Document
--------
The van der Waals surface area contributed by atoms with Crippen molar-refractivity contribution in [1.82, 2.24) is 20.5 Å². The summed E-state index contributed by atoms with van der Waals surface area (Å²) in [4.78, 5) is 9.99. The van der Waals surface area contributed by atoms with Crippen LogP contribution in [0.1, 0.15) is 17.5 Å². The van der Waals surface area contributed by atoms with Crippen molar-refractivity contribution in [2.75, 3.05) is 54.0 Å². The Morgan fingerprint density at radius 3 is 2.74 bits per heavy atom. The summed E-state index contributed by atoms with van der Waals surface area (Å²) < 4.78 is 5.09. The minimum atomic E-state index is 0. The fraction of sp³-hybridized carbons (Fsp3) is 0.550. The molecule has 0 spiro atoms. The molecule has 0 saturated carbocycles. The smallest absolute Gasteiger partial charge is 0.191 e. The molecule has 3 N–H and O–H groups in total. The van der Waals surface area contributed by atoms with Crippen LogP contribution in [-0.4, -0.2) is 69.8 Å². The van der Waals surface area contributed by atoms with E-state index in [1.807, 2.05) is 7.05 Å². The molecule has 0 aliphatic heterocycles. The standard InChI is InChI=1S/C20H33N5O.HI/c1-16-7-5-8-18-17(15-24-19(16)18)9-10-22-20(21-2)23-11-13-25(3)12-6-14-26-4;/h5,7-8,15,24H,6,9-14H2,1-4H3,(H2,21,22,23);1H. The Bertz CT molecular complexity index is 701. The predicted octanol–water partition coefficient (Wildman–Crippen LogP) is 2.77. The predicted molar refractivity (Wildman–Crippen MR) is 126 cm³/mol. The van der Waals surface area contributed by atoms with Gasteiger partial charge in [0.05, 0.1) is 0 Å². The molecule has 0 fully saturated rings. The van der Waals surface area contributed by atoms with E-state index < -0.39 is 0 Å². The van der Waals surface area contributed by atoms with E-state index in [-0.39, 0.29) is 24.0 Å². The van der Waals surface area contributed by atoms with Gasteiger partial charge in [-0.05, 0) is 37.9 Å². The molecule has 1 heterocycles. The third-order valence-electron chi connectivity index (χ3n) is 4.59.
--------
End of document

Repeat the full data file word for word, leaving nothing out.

The van der Waals surface area contributed by atoms with Crippen molar-refractivity contribution in [1.82, 2.24) is 20.5 Å². The summed E-state index contributed by atoms with van der Waals surface area (Å²) in [4.78, 5) is 9.99. The van der Waals surface area contributed by atoms with Crippen LogP contribution in [0.1, 0.15) is 17.5 Å². The van der Waals surface area contributed by atoms with Crippen molar-refractivity contribution in [2.75, 3.05) is 54.0 Å². The Morgan fingerprint density at radius 3 is 2.74 bits per heavy atom. The summed E-state index contributed by atoms with van der Waals surface area (Å²) < 4.78 is 5.09. The minimum atomic E-state index is 0. The fraction of sp³-hybridized carbons (Fsp3) is 0.550. The molecule has 0 spiro atoms. The molecule has 0 saturated carbocycles. The smallest absolute Gasteiger partial charge is 0.191 e. The molecule has 3 N–H and O–H groups in total. The van der Waals surface area contributed by atoms with Crippen LogP contribution in [-0.4, -0.2) is 69.8 Å². The van der Waals surface area contributed by atoms with E-state index in [1.807, 2.05) is 7.05 Å². The molecule has 0 aliphatic heterocycles. The standard InChI is InChI=1S/C20H33N5O.HI/c1-16-7-5-8-18-17(15-24-19(16)18)9-10-22-20(21-2)23-11-13-25(3)12-6-14-26-4;/h5,7-8,15,24H,6,9-14H2,1-4H3,(H2,21,22,23);1H. The Bertz CT molecular complexity index is 701. The predicted octanol–water partition coefficient (Wildman–Crippen LogP) is 2.77. The predicted molar refractivity (Wildman–Crippen MR) is 126 cm³/mol. The van der Waals surface area contributed by atoms with Gasteiger partial charge in [0.05, 0.1) is 0 Å². The molecule has 0 fully saturated rings. The van der Waals surface area contributed by atoms with E-state index < -0.39 is 0 Å². The van der Waals surface area contributed by atoms with E-state index in [-0.39, 0.29) is 24.0 Å². The van der Waals surface area contributed by atoms with Gasteiger partial charge in [-0.05, 0) is 37.9 Å². The molecule has 1 heterocycles. The third-order valence-electron chi connectivity index (χ3n) is 4.59.